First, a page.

Well-known physicist, Stephen Hawking has died at the age of 76 after years of struggling with motor disease or ALS (amyotrophic lateral sclerosis).
Hawking was diagnosed in 1963 when he was 21 years. He was told that he only has few years to live. But he lived with the disease for more than 50 years.
He spent most of his life in a wheelchair and as his condition worsened, he resorted to speaking through a voice synthesiser.
Hawking made a name for himself in the world of physics with his brilliant mind, even though his body was paralysed by the disease.
“Physics was always the most boring subject at school because it was so easy and obvious. Chemistry was much more fun because unexpected things, such as explosions, kept happening. But physics and astronomy offered the hope of understanding where we came from and why we are here. I wanted to fathom the depths of the Universe.”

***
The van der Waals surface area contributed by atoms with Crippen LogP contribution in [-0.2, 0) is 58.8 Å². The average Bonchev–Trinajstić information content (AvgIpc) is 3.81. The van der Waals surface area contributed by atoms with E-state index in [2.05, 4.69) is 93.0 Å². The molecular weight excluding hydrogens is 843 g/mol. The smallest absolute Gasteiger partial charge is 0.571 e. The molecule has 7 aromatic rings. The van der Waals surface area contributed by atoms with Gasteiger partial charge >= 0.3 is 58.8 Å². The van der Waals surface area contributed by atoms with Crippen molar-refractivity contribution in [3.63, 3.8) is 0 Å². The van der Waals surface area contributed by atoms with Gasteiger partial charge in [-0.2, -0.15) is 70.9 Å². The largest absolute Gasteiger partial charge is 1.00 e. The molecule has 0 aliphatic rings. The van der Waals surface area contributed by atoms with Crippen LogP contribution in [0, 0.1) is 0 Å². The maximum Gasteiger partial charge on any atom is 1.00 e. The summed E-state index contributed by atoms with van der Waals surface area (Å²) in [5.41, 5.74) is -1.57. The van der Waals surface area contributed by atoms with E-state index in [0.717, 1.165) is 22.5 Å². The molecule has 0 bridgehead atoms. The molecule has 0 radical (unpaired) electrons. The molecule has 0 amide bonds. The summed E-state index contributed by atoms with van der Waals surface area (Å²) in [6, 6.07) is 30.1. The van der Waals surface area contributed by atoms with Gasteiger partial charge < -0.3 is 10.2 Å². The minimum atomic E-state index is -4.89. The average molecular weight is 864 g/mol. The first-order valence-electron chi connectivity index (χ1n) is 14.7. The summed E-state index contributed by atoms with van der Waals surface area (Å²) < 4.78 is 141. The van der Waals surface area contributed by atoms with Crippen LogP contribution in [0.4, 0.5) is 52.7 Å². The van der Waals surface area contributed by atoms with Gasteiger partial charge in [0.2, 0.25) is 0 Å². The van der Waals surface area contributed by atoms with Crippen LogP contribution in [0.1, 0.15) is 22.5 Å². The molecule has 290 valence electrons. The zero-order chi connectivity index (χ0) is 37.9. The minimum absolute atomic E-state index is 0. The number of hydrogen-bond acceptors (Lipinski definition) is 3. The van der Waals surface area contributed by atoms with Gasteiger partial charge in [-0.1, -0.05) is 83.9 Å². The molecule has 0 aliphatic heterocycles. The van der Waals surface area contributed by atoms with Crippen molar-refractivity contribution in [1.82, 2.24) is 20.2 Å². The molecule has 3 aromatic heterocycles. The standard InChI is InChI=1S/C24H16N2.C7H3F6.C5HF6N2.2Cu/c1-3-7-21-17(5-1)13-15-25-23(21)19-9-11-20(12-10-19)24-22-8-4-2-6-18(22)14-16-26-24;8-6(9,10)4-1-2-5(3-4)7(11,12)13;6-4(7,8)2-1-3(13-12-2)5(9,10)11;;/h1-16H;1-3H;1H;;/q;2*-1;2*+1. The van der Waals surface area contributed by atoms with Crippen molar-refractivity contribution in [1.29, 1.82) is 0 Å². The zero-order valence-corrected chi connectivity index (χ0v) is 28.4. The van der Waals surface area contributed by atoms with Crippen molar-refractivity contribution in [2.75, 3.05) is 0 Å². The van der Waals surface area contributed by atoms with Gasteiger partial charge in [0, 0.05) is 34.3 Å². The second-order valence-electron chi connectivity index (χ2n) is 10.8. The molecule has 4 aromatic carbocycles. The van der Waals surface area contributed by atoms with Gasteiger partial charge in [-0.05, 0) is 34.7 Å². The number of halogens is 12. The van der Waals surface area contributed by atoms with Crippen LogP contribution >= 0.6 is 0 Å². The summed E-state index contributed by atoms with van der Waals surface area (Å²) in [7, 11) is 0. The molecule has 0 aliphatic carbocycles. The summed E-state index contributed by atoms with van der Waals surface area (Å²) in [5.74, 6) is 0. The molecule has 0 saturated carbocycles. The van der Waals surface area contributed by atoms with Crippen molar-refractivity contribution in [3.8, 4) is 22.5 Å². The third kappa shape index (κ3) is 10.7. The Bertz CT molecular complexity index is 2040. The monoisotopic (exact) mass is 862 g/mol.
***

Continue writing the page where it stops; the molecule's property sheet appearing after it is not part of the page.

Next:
In 1988, he wrote a book called “A Brief History of Time”, which became an international best-seller, making him one of science’s biggest celebrities since Albert Einstein.
In the book he spoke about how he was first diagnosed. “At the time, I thought my life was over and that I never realise the potential I felt I had. But now, 50 years later, I can be quietly satisfied with my life.”
Hawking made his television appearances in Futurama, The Simpsons, Star Trek and The Big Bang Theory.
He will be remembered as a great scientist whose work and legacy will live on for many years.
Additional reporting: News24